24. The REA stated that its auditors had to analyse carefully all the arguments submitted from a substantive and procedural perspective, as well as information and additional supporting documents that were not available when the (first) final audit report was being prepared. The REA also pointed out that it had to examine an allegation made by the complainant concerning the conduct of the external auditors (see footnote 5 above). According to the REA, all of this required numerous exchanges between the REA´s auditors and the external audit firm, as well as internally between REA staff members.
25. The REA argued that the complainant had not put forward any evidence to demonstrate the expenses it claimed it had incurred due to the delays and errors, and for which it was requesting compensation.
26. In reply, the complainant contested the REA’s statement that the complainant was responsible for the delay. It argued that it had expressly informed the auditors about the situation related to its subsidiary. The complainant also stated that it always did its utmost to make available all the documents and all supporting evidence requested.
27. Finally, the complainant considered that it has been penalised by the length of the procedure, and argued that the REA’s request for payment of “procedural costs” (the liquidated damages) amounting to EUR 1 453.12 was unjustified.
The Ombudsman's assessment
28. The grant agreement clearly states that the final audit report must be sent to the audited company within two months of the deadline by which the contractor had to submit its observations on the provisional report.
29. In this case the REA failed to comply with this deadline, sending the (first) final audit report almost four months late. While the REA has set out in detail why it did not adhere to the deadline, the fact remains that it breached this provision of the grant agreement. This is regrettable.
30. The grant agreement does not stipulate what the consequences of such a delay are. In line with case-law of the General Court, in circumstances like those in this case, the REA’s failure to abide by the two month deadline does not render the audit procedure null and void. Similarly it did not affect the complainant´s ability to contest the findings of the audit reports. The REA and its auditors analysed the arguments and additional information submitted by the complainant. Moreover, they engaged in a ‘second round of revision of the final audit report’, an exceptional exercise which sought to identify costs that could be deemed eligible and which was undoubtedly in the complainant's favour. This led to a substantial reduction (around 85%) of the amounts to be recovered.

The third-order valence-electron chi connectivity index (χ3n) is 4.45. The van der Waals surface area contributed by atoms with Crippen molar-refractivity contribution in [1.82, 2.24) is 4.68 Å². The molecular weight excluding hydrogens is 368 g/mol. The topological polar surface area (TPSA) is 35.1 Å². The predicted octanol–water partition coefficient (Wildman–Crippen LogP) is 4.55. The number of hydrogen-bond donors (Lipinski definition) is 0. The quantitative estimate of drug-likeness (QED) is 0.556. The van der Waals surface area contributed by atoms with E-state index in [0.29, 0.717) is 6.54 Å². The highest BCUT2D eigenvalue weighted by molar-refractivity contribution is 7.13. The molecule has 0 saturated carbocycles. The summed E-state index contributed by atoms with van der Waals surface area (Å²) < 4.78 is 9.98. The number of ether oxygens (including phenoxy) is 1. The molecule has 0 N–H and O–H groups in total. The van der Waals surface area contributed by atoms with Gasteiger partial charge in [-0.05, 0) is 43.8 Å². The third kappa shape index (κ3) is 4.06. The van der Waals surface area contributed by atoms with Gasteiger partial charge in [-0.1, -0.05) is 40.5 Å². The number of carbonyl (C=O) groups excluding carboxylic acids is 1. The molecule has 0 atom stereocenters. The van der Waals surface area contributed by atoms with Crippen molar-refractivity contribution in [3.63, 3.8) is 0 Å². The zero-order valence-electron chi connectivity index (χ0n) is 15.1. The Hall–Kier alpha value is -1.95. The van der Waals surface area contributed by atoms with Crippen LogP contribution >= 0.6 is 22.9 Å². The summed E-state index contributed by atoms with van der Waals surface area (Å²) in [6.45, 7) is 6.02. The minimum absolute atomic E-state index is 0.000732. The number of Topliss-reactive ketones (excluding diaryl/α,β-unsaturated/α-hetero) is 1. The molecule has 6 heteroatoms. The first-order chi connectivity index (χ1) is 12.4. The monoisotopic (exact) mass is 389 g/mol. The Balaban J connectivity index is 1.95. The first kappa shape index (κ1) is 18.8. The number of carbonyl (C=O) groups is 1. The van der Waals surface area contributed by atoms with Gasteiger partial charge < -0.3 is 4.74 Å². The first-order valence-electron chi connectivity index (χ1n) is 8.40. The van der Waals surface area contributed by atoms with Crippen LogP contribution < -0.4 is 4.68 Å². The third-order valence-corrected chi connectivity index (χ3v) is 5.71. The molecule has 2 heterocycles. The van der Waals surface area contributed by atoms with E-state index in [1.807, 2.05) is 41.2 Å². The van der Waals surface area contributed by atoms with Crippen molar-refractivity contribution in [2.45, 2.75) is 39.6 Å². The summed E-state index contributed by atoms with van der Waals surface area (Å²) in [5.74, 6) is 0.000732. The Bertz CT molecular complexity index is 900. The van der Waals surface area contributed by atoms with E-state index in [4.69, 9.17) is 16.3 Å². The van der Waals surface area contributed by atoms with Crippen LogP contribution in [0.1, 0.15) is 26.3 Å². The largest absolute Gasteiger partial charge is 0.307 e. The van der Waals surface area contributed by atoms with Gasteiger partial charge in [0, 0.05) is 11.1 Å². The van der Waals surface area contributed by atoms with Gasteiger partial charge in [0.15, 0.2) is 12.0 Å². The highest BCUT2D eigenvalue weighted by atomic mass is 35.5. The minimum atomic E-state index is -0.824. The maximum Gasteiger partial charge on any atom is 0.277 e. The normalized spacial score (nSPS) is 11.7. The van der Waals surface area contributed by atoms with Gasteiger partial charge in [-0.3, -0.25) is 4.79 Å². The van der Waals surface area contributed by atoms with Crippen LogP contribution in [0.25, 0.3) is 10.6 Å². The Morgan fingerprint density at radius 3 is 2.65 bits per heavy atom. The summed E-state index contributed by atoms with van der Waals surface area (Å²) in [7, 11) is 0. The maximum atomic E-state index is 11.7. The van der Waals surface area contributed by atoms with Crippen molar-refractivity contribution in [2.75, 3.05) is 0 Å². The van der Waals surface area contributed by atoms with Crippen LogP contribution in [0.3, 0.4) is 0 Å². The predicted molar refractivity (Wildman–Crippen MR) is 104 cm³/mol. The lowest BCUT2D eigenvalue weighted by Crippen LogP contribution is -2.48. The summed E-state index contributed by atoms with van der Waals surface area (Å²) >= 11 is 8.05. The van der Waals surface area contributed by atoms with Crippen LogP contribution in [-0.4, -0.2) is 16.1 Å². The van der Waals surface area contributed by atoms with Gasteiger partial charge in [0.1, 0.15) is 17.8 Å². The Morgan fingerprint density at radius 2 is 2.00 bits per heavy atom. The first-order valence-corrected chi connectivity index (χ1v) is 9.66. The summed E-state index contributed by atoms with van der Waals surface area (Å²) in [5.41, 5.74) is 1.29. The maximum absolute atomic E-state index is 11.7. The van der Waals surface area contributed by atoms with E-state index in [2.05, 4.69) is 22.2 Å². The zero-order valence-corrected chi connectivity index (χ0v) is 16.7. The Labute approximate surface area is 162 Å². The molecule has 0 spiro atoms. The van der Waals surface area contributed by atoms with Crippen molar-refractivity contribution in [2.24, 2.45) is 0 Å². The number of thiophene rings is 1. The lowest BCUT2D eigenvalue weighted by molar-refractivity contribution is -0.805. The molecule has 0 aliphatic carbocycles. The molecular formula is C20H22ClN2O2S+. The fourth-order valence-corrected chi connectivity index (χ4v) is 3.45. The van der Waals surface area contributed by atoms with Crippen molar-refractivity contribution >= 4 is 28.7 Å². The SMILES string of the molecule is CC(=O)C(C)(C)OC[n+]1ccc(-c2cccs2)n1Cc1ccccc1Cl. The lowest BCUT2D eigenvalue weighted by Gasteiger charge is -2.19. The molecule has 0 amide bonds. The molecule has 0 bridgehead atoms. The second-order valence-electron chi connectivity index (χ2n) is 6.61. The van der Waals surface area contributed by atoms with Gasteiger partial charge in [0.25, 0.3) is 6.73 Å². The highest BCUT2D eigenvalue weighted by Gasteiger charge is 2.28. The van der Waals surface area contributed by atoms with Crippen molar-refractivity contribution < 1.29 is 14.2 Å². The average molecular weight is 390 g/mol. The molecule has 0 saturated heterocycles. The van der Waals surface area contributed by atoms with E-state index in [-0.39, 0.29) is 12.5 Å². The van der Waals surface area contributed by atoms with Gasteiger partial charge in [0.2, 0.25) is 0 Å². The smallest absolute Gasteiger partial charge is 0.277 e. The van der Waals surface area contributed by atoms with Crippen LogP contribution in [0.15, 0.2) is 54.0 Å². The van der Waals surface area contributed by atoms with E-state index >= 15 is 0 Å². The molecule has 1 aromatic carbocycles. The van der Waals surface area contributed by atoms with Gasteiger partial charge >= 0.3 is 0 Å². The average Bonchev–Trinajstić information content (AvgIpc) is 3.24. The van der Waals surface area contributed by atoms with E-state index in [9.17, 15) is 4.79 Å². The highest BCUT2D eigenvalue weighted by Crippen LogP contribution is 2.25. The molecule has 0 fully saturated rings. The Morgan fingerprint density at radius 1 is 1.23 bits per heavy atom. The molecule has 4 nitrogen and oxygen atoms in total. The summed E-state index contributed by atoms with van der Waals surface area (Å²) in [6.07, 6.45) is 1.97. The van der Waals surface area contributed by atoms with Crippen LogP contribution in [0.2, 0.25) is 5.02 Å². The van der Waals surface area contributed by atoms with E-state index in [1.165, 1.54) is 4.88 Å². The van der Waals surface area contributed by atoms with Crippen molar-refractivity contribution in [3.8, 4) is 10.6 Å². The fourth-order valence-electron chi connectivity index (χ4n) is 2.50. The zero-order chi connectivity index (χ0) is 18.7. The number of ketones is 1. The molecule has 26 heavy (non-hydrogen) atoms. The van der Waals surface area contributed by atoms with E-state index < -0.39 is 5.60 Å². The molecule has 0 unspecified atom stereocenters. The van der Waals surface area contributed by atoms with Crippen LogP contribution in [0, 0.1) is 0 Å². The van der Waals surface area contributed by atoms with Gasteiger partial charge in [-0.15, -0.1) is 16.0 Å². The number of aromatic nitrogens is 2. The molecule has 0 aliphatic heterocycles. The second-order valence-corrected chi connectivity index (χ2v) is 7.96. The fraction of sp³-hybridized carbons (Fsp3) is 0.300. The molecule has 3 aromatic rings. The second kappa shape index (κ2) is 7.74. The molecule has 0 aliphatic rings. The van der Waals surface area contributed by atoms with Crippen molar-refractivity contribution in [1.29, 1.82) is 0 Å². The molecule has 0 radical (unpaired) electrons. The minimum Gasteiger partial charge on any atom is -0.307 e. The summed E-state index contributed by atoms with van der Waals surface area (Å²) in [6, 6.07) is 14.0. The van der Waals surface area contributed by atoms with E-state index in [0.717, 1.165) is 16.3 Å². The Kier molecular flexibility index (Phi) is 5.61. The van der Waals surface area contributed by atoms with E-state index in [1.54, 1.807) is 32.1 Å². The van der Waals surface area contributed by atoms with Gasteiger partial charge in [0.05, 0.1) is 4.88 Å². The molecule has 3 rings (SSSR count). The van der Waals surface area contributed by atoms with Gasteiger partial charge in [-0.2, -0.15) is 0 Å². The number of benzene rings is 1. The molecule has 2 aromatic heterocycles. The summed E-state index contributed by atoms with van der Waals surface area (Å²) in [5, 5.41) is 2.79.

31. The Ombudsman notes that the REA has acknowledged its failure to abide by the two-month deadline set out in the grant agreement and has apologised for the delay in replying to the complainant. She trusts that the REA will do its utmost to avoid similar delays in future. The Ombudsman also notes that the REA has reminded the audit firm to keep to the stipulated deadlines in future and to “optimise the planning of their audits and to adhere to the audit procedures”.
32. Finally, the Ombudsman notes that, in addition to issuing a debit note for the recovery of ineligible costs (EUR 37 695.92), the REA issued a debit note for ‘liquidated damages’ (EUR 1 453.12). The complainant is of the view that this is unjustified and contends that it was penalised by the length of the procedure.
33. Concerning the expenses the complainant claims it incurred due to the delay and errors, it has not explained what these expenses amount to nor provided evidence to support this.
34. Under the terms of the grant agreement, the REA may waive a claim for damages in “exceptional cases”. Since the audit procedure lasted for over four years, the REA could consider that this represents an “exceptional case”. The Ombudsman invites the REA, if it considers it appropriate, to give due consideration to whether it should reimburse the complainant the amount of these liquidated damages given the circumstances of this case.